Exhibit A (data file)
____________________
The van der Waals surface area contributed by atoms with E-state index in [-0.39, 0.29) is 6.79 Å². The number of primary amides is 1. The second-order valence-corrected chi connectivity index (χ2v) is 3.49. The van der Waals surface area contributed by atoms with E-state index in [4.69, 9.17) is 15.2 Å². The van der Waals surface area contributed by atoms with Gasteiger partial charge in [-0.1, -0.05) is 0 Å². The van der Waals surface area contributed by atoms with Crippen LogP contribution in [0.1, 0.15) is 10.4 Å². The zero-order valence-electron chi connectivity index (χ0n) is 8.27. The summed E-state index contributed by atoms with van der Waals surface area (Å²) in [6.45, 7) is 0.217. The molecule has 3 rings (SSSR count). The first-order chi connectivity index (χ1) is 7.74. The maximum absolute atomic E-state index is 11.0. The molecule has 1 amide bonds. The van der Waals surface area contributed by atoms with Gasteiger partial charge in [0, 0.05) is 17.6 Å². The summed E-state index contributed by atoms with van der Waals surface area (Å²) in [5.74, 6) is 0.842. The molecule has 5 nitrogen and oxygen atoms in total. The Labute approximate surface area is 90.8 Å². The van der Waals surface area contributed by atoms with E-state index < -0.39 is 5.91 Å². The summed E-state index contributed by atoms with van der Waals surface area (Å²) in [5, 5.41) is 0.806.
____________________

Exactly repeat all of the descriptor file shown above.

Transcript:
The van der Waals surface area contributed by atoms with E-state index in [-0.39, 0.29) is 6.79 Å². The number of primary amides is 1. The second-order valence-corrected chi connectivity index (χ2v) is 3.49. The van der Waals surface area contributed by atoms with E-state index in [4.69, 9.17) is 15.2 Å². The van der Waals surface area contributed by atoms with Gasteiger partial charge in [-0.1, -0.05) is 0 Å². The van der Waals surface area contributed by atoms with Crippen LogP contribution in [0.1, 0.15) is 10.4 Å². The zero-order valence-electron chi connectivity index (χ0n) is 8.27. The summed E-state index contributed by atoms with van der Waals surface area (Å²) in [6.45, 7) is 0.217. The molecule has 3 rings (SSSR count). The first-order chi connectivity index (χ1) is 7.74. The maximum absolute atomic E-state index is 11.0. The molecule has 1 amide bonds. The van der Waals surface area contributed by atoms with Gasteiger partial charge in [0, 0.05) is 17.6 Å². The summed E-state index contributed by atoms with van der Waals surface area (Å²) in [5.74, 6) is 0.842. The molecule has 5 nitrogen and oxygen atoms in total. The Labute approximate surface area is 90.8 Å². The van der Waals surface area contributed by atoms with E-state index < -0.39 is 5.91 Å². The summed E-state index contributed by atoms with van der Waals surface area (Å²) in [5, 5.41) is 0.806.